If you have tips or opinions about Chrome web apps, be sure to comment below or email me.
Finally, after quite a long time, Firefox’s mobile version Fennec is available for download for phones running the Android OS version 2.0 or higher and the Nokia N900 Maemo phone. Fennec is still in its Alpha stage and is far from rock-solid and stable. Development is slow, but it promises to deliver seamless web experience between your desktop and mobile. It includes the Firefox Sync addon and increased performance due to two major technologies that were implemented in the current iteration called Electrolysisand Layers.
Electrolysis is a technology that allows the Fennec interface to run as a separate process from the web renderer, improving stability and increasing usability. Fennec can thus react faster to user input instead of being bogged down by a large page that is being downloaded. The Beta version of Fennec will start taking advantage of Layers to greatly improve performance in graphic intensive actions like scrolling, zooming, animations and video.
You can download Fennec from the Mozilla site. Don’t forget to read the release notes. Do remember that this is an Alpha build and might not be stable or fast. Fennec Alpha currently runs on Android 2.0 or higher, or the Nokia N900.
Yesterday, Opera Software published the July edition of their monthly State of the Mobile Web report. This month’s report takes a closer look at gender equality (or inequality) and mobile web usage in Southeast Asia.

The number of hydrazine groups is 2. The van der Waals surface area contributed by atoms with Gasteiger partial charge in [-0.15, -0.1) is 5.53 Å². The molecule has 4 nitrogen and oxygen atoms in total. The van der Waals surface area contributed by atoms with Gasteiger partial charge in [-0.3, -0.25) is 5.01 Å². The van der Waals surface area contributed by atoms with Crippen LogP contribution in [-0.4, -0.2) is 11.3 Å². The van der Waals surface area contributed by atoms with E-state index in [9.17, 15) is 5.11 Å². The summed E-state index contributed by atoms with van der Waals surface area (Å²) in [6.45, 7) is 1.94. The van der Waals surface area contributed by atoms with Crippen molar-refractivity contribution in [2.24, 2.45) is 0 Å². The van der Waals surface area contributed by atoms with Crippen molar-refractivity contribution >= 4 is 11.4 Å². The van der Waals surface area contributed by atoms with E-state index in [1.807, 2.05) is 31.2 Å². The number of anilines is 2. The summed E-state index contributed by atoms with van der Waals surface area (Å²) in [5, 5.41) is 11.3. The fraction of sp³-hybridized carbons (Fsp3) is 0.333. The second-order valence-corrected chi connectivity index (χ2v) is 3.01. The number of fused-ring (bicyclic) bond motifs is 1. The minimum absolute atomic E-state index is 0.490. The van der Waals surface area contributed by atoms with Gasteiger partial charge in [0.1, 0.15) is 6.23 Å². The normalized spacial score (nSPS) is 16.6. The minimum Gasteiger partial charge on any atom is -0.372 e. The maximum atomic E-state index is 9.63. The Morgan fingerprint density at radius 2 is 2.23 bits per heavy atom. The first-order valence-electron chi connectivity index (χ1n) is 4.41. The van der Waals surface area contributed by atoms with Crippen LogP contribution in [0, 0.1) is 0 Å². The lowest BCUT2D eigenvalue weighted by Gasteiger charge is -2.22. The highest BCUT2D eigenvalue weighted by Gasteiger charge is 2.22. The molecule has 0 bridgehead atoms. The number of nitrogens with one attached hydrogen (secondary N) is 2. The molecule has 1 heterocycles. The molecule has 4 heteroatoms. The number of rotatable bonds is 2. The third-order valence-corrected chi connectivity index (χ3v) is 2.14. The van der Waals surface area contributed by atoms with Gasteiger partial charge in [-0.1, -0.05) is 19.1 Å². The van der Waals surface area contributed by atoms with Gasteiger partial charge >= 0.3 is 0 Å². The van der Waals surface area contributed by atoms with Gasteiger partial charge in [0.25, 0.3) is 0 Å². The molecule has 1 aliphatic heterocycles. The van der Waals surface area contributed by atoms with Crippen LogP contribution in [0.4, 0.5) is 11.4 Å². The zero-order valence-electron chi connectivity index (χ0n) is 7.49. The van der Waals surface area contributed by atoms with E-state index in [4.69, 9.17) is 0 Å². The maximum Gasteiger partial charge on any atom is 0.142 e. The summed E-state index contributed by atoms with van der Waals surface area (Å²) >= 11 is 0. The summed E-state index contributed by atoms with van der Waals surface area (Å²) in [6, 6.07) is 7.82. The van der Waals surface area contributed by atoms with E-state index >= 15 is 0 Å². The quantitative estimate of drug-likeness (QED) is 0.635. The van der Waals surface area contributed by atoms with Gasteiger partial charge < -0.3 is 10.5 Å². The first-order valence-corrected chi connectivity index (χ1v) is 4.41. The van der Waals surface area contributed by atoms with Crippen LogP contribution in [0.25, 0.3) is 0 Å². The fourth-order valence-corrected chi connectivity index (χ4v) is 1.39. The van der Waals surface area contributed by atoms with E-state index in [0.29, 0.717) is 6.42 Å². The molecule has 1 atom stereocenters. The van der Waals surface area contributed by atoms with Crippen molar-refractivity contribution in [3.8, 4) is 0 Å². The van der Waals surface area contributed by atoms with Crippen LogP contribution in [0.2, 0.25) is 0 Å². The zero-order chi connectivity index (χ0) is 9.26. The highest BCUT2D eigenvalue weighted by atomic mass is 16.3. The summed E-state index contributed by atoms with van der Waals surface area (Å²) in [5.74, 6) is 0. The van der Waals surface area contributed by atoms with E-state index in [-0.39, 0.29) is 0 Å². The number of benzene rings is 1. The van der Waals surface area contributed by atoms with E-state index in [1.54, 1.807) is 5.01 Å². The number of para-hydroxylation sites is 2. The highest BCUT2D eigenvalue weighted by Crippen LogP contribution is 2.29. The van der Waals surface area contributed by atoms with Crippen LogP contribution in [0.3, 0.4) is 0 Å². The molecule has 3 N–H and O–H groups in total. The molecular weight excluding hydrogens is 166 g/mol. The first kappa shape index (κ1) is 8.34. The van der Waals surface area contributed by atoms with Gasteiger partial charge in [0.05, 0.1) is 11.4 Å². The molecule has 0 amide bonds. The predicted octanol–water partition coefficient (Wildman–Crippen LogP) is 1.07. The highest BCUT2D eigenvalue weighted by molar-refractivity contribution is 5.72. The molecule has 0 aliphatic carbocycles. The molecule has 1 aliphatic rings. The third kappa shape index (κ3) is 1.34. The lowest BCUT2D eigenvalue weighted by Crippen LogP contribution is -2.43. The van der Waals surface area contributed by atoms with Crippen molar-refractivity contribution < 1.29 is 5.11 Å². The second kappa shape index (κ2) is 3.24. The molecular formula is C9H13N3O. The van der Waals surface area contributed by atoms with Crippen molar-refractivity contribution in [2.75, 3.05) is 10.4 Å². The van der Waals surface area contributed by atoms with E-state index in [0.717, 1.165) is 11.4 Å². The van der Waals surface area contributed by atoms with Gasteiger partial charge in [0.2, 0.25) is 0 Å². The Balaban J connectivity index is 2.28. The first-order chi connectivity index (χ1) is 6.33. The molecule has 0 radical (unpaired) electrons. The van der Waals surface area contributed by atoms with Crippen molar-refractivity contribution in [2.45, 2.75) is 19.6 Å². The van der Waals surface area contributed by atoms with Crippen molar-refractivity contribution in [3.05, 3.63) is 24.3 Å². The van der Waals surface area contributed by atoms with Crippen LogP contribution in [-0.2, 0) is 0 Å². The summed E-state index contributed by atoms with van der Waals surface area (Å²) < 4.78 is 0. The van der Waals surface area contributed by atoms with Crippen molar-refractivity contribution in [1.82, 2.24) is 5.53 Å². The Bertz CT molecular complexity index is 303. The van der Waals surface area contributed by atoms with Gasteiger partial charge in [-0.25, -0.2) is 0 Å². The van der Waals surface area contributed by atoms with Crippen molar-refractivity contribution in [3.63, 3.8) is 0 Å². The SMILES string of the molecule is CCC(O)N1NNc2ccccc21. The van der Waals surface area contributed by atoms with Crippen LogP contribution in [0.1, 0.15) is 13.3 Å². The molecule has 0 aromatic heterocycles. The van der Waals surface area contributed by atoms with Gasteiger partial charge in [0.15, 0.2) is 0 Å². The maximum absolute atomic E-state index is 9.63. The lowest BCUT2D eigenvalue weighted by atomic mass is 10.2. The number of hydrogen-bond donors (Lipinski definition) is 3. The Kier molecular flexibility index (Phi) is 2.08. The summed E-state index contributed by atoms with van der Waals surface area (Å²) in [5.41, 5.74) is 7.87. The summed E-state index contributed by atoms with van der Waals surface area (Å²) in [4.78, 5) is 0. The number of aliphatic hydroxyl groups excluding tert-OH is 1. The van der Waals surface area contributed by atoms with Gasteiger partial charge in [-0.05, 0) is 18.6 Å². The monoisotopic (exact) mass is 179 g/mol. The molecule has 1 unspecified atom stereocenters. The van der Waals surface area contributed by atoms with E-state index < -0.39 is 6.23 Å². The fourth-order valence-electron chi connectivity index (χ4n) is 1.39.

In just two years, the percentage of female mobile web users has increased by an impressive 575%. South Africa has the highest percentage of female mobile web users (43.5%), followed by United States (35.6%), Russia (32.4%) and the United Kingdom (31.5%). Sadly, India finds itself right at the bottom of the list with just 4% female users. Nigeria (5.4%), China (11.6%) and Vietnam (17.9%) are other countries with very few female users.
Opera also asked its users if they had friends they have never met away from the keyboard. An overwhelming majority answered yes. The highest proportion of affirmative answers came from users in Nigeria (87.3%) and Indonesia (83.7%). Respondents in United Kingdom (64.6%) and United States (65.6%) provided the fewest “yes” responses.
In July, Opera Mini was used by 62.3 million users, a 4.8% increase from June 2010. Opera Mini, which had been growing explosively until early 2010, is still the most popular mobile web browser in the world. However, it’s growth has virtually stagnated over the past few months.
Google Chrome dev version has been updated to 6.0.490.1 and this version now has out-of-the-box Apps support and also adds a new feature called Click-to-play which is similar to a Flash blocker and can be used to block content served by browser plugins like Flash, Shockwave etc.
Google Chrome dev build users (and future stable users), here is some good news for you. The latest dev build of Google Chrome now includes an integrated Plugin blocker in the form of Click-to-play, which can block Flash content and content served by other plugins used by Google Chrome.
Click-to-play is a really welcome feature since it will allow you to control what content is shown in the browser and block content on a plugin to plugin basis. To enable the Click-to-play feature in Google Chrome, just add the "–enable-click-to-play" command line switch to the Chrome shortcut.